A tsunami of Salmon Transmitted Diseases (STDs) is spearheaded by the ‘Seven Horsemen of the Aquacalypse’; namely: Infectious Salmon Anaemia (ISA), Sea Lice (Lepeophtheirus salmonis), Salmon Rickettsial Syndrome/Septicaemia (Piscirickettsiosis), Listeria monocytogenes (Listeriosis), Kudoa (Soft-Flesh Syndrome), Infectious Pancreatic Necrosis (IPN) and Pancreas Disease (Salmon Pancreas Disease Virus/Salmonid Alphavirus Disease/Sleeping Disease).

The use of ever more powerful chemical weapons in the salmon ‘pharming’ industry’s war on disease has served only to create chemical resistance and ‘Salmon Superbugs’.  In many ways this report is a follow up to ‘Silent Spring of the Sea’ in that the use of medicines, pesticides, antibiotics, disinfectants and other ‘chemotherapeutants’ are merely symptomatic of disease problems.    

The ‘Salmon Superbugs’ and Salmon Transmitted Diseases (STDs) detailed in this report include: Gill Disease (Proliferative Gill Inflammation, Epitheliocysts/Chlamydia & Amoebic Gill Disease), Paranucleospora theridion, Parvicapsulosis (Parvicapsula pseudobranchicola/Paranucleospora theridion), Gyrodactylus (‘Salmon Killer’), Furunculosis (Aeromonas salmonicida), Infectious Hematopoietic Necrosis (IHN), Viral Haemorrhagic Septicaemia (VHS), Cardiomyopathy Syndrome (CMS), Heart and Skeletal Muscle Inflammation (HMSI), Plasmacytoid Leukemia (Marine Anemia), Bacteria Kidney Disease (BKD), Myxobacterial Infection (Piscine Tuberculosis), Spironucleosis (Spironucleus salmonicida), Francisella (Francisellosis), Yersinia ruckeri (Yersiniosis/Enteric Redmouth/ERM), Flavobacterium psychrophilum (Bacterial Cold Water Disease/Rainbow Trout Fry Syndrome), Vibriosis (Cold Water Vibriosis/Hitra Disease), Moritella Vicosa (Winter Ulcer), Hemorrhagic smolt syndrome (HSS), Mad Fish Disease, Botulism (Clostridium botulinum), Parasitic Meningitis, Costia (Ichthyobodo species), Tapeworm (Diphyllobothriasis), Microsporidian encephalitis, Nephrocalcinosis (urolithiasis), Malignant Intestinal Tumours, Desmozoon lepeophtherii (Paranucleospora theridion) & Autumn Disease and Salmonella.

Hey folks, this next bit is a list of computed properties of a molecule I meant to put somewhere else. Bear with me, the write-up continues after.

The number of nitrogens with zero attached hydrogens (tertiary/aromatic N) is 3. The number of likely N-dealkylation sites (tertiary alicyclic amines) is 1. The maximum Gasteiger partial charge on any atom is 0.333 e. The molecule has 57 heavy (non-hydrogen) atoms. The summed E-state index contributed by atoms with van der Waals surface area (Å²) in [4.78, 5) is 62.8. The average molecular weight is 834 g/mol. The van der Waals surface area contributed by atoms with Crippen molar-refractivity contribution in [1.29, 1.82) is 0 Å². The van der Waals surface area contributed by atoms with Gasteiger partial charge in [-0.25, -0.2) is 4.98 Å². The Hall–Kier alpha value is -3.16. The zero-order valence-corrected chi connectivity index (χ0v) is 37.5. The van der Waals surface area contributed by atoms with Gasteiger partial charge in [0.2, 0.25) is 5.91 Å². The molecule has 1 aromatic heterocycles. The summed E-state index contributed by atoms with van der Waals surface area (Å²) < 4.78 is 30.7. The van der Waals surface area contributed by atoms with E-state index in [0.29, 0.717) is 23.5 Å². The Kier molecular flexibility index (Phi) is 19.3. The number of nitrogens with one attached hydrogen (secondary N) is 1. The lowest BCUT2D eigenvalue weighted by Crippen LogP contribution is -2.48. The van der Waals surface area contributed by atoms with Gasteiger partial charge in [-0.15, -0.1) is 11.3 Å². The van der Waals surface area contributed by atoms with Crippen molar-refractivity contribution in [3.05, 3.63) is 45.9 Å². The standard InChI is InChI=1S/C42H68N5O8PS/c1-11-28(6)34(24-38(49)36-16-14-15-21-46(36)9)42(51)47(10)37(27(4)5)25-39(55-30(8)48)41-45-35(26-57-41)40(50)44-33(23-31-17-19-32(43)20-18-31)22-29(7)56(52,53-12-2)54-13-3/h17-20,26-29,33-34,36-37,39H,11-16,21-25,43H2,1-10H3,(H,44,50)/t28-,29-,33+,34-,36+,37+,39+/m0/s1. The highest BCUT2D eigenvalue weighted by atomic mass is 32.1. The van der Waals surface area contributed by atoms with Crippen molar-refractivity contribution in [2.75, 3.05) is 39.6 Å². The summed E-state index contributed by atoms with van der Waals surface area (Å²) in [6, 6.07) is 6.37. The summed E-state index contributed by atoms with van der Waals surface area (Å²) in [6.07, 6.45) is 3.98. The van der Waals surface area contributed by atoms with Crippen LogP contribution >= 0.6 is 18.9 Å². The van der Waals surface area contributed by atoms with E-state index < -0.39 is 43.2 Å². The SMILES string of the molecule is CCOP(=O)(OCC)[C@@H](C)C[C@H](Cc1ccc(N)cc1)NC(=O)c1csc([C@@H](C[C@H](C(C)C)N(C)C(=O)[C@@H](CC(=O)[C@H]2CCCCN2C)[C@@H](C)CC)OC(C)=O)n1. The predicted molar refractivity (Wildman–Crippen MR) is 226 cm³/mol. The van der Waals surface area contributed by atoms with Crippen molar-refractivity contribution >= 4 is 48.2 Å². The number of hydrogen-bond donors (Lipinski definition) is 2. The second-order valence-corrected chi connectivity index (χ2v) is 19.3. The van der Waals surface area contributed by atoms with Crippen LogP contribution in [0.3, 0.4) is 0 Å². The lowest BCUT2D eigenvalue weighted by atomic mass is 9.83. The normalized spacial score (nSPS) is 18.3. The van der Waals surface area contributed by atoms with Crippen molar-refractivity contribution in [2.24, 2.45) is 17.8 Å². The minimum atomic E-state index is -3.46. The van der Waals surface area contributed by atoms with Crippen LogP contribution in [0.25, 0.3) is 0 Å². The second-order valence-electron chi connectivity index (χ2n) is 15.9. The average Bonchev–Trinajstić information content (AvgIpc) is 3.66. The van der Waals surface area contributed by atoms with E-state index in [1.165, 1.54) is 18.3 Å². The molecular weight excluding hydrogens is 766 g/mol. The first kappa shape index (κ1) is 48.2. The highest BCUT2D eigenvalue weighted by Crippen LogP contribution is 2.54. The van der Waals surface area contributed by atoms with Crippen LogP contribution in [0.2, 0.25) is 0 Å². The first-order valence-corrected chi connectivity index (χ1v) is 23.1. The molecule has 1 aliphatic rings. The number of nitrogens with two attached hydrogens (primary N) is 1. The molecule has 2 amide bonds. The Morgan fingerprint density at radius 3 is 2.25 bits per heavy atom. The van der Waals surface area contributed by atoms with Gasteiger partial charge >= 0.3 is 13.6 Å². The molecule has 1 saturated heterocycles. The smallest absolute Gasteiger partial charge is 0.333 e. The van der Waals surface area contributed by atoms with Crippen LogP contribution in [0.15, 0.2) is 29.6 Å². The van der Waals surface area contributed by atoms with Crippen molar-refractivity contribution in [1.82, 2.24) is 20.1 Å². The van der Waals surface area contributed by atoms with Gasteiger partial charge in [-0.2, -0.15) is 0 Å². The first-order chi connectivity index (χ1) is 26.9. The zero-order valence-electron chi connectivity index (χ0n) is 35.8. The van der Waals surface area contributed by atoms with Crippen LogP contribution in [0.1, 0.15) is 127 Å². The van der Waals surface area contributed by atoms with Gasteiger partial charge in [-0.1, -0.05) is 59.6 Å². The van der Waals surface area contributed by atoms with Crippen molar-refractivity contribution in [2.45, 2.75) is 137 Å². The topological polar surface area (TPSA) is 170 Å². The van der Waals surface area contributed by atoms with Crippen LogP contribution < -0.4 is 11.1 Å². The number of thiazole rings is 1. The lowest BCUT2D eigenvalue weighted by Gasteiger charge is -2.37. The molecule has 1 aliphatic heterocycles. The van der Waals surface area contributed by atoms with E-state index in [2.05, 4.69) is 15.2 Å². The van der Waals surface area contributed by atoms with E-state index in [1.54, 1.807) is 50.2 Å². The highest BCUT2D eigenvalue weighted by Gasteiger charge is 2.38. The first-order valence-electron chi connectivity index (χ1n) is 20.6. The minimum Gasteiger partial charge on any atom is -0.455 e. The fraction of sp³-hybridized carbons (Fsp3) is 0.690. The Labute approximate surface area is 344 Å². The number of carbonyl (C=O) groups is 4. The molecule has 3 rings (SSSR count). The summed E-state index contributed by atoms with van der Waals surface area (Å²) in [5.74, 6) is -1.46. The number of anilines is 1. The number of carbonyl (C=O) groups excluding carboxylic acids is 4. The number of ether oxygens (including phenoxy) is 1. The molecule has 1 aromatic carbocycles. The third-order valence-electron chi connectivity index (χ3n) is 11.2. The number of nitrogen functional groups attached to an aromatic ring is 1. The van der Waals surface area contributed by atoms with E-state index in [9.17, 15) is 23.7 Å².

Chilean farmed salmonDead salmon on Arran in Scotland
Infectious salmon diseases and chemical resistance could spell the end of the line for salmon farming.  Unless the global salmon farming industry drastically changes course, the end is nigh for the salmon farming industry in Norway, Chile, Canada, Scotland, Faroe Islands, Ireland, Australia, New Zealand, Japan and other areas of the world.  Judgment Day is approaching in British Columbia where a salmon inquiry is opening up a can of worms. 

The sickly salmon smorgasbord laid out in the report includes:
-  Listeria monocytogenes (Listeriosis): contaminating smoked farmed salmon and considered by the US Food and Drug Administration (FDA) as “a poisonous or deleterious substance” and one which may be “injurious to health”.  
- Kudoa thyristes (‘Soft-Flesh Syndrome’): a parasite which develops as white cysts in the flesh of farmed salmon and causes softening (myoliquefaction) into a jelly-like consistency like salmon flavoured blancmange or ‘milk jelly’.    
- Tapeworms (Diphyllobothriasis): parasites which are “on the attack” and can cause a nasty surprise for lovers of raw fish like sushi and ceviche.      
- Botulism (Clostridium botulinum): “the most poisonous substance known” which can cause life-threatening illness and a fatal form of food poisoning. 
- Sea Lice (Lepeophtheirus salmonis): a blood-sucking parasite which literally eats baby wild salmon alive and leaves the victim with ‘death crown’ scars (think of the Death-Eaters and Lord Voldemort in Harry Potter and you get the picture).  
- Infectious Salmon Anaemia (ISA) and Infectious Pancreatic Necrosis (IPN) which have been dubbed “The hoof and mouth disease of the salmon farming industry” and “Salmon farming’s foot-and-mouth”. 
- Pancreas Disease: described as a “sleeping monster” caused by an alphavirus known as salmon pancreas disease virus (SPDV). 
- Paranucleospora theridion: a microsporidian parasite whose rounded spores are causing mass mortalities on Norwegian salmon farms.